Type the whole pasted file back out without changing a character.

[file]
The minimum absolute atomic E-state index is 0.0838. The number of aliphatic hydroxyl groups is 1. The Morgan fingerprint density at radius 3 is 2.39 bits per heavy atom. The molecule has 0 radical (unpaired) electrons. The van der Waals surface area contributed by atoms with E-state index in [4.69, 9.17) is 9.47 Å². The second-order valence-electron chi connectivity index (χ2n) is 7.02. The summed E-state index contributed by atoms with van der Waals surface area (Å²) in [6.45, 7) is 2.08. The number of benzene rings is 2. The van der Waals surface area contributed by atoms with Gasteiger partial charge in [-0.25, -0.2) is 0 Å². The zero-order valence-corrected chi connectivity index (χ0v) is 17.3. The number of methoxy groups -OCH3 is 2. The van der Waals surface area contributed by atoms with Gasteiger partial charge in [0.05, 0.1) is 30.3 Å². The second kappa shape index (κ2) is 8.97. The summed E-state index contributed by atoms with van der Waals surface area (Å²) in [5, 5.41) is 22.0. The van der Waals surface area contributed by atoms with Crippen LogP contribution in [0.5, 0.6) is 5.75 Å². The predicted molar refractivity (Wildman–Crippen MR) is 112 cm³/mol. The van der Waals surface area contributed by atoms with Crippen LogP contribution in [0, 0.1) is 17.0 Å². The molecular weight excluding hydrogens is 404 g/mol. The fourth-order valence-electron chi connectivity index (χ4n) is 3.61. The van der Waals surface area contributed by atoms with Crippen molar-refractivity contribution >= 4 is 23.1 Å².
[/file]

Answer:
The minimum absolute atomic E-state index is 0.0838. The number of aliphatic hydroxyl groups is 1. The Morgan fingerprint density at radius 3 is 2.39 bits per heavy atom. The molecule has 0 radical (unpaired) electrons. The van der Waals surface area contributed by atoms with E-state index in [4.69, 9.17) is 9.47 Å². The second-order valence-electron chi connectivity index (χ2n) is 7.02. The summed E-state index contributed by atoms with van der Waals surface area (Å²) in [6.45, 7) is 2.08. The number of benzene rings is 2. The van der Waals surface area contributed by atoms with Gasteiger partial charge in [-0.25, -0.2) is 0 Å². The zero-order valence-corrected chi connectivity index (χ0v) is 17.3. The number of methoxy groups -OCH3 is 2. The van der Waals surface area contributed by atoms with Gasteiger partial charge in [0.05, 0.1) is 30.3 Å². The second kappa shape index (κ2) is 8.97. The summed E-state index contributed by atoms with van der Waals surface area (Å²) in [5, 5.41) is 22.0. The van der Waals surface area contributed by atoms with Crippen LogP contribution in [0.5, 0.6) is 5.75 Å². The predicted molar refractivity (Wildman–Crippen MR) is 112 cm³/mol. The van der Waals surface area contributed by atoms with Crippen LogP contribution in [0, 0.1) is 17.0 Å². The molecular weight excluding hydrogens is 404 g/mol. The fourth-order valence-electron chi connectivity index (χ4n) is 3.61. The van der Waals surface area contributed by atoms with Crippen molar-refractivity contribution >= 4 is 23.1 Å².